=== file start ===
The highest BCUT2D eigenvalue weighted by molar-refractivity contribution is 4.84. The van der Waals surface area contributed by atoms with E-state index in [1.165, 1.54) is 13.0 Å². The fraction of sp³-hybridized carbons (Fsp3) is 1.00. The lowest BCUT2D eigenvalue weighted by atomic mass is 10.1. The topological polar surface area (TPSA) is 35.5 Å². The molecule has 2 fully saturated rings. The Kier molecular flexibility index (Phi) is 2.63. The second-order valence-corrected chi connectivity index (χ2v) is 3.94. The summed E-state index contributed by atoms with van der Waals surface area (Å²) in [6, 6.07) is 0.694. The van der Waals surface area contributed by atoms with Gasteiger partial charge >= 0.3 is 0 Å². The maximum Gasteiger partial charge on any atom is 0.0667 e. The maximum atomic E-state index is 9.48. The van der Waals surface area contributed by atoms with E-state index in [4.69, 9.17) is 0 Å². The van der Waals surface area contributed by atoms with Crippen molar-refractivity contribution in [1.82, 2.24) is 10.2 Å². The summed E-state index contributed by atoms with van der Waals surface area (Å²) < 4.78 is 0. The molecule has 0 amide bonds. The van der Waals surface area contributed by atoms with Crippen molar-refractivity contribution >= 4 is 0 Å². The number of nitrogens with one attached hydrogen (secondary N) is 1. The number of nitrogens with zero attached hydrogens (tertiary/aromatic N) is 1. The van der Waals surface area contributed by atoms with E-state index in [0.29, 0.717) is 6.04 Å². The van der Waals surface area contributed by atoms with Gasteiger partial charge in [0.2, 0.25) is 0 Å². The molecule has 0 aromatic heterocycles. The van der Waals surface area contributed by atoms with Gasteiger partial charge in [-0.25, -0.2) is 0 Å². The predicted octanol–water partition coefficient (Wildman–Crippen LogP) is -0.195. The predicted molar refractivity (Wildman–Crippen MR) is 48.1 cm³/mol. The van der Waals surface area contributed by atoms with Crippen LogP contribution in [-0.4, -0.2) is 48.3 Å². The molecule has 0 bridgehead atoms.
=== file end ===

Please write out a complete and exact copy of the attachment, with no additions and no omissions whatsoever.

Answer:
The highest BCUT2D eigenvalue weighted by molar-refractivity contribution is 4.84. The van der Waals surface area contributed by atoms with E-state index in [1.165, 1.54) is 13.0 Å². The fraction of sp³-hybridized carbons (Fsp3) is 1.00. The lowest BCUT2D eigenvalue weighted by atomic mass is 10.1. The topological polar surface area (TPSA) is 35.5 Å². The molecule has 2 fully saturated rings. The Kier molecular flexibility index (Phi) is 2.63. The second-order valence-corrected chi connectivity index (χ2v) is 3.94. The summed E-state index contributed by atoms with van der Waals surface area (Å²) in [6, 6.07) is 0.694. The van der Waals surface area contributed by atoms with Gasteiger partial charge >= 0.3 is 0 Å². The maximum Gasteiger partial charge on any atom is 0.0667 e. The maximum atomic E-state index is 9.48. The van der Waals surface area contributed by atoms with E-state index in [4.69, 9.17) is 0 Å². The van der Waals surface area contributed by atoms with Crippen molar-refractivity contribution in [1.82, 2.24) is 10.2 Å². The summed E-state index contributed by atoms with van der Waals surface area (Å²) < 4.78 is 0. The molecule has 0 amide bonds. The van der Waals surface area contributed by atoms with Crippen molar-refractivity contribution >= 4 is 0 Å². The number of nitrogens with one attached hydrogen (secondary N) is 1. The number of nitrogens with zero attached hydrogens (tertiary/aromatic N) is 1. The van der Waals surface area contributed by atoms with E-state index in [0.29, 0.717) is 6.04 Å². The van der Waals surface area contributed by atoms with Gasteiger partial charge in [0.2, 0.25) is 0 Å². The molecule has 0 aromatic heterocycles. The van der Waals surface area contributed by atoms with Gasteiger partial charge in [-0.25, -0.2) is 0 Å². The predicted octanol–water partition coefficient (Wildman–Crippen LogP) is -0.195. The predicted molar refractivity (Wildman–Crippen MR) is 48.1 cm³/mol. The van der Waals surface area contributed by atoms with Crippen LogP contribution in [-0.4, -0.2) is 48.3 Å². The molecule has 0 bridgehead atoms.